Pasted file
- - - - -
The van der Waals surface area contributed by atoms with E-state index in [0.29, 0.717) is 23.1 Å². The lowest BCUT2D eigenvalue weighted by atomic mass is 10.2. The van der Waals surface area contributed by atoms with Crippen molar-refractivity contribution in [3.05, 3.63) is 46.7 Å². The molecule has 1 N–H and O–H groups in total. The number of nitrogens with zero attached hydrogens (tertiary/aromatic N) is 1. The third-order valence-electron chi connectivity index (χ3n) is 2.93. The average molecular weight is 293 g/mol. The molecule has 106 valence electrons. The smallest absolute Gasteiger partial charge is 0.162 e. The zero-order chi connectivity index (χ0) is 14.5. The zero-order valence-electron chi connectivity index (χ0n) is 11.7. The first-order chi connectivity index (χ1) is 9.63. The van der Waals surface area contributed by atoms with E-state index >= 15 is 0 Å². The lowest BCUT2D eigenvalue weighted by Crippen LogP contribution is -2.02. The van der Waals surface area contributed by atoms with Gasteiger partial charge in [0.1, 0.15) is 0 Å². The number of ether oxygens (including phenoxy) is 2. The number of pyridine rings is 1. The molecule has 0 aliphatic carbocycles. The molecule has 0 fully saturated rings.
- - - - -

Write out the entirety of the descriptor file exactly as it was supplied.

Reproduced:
The van der Waals surface area contributed by atoms with E-state index in [0.29, 0.717) is 23.1 Å². The lowest BCUT2D eigenvalue weighted by atomic mass is 10.2. The van der Waals surface area contributed by atoms with Crippen molar-refractivity contribution in [3.05, 3.63) is 46.7 Å². The molecule has 1 N–H and O–H groups in total. The number of nitrogens with zero attached hydrogens (tertiary/aromatic N) is 1. The third-order valence-electron chi connectivity index (χ3n) is 2.93. The average molecular weight is 293 g/mol. The molecule has 106 valence electrons. The smallest absolute Gasteiger partial charge is 0.162 e. The zero-order chi connectivity index (χ0) is 14.5. The zero-order valence-electron chi connectivity index (χ0n) is 11.7. The first-order chi connectivity index (χ1) is 9.63. The van der Waals surface area contributed by atoms with E-state index >= 15 is 0 Å². The lowest BCUT2D eigenvalue weighted by Crippen LogP contribution is -2.02. The van der Waals surface area contributed by atoms with Gasteiger partial charge in [0.1, 0.15) is 0 Å². The number of ether oxygens (including phenoxy) is 2. The number of pyridine rings is 1. The molecule has 0 aliphatic carbocycles. The molecule has 0 fully saturated rings.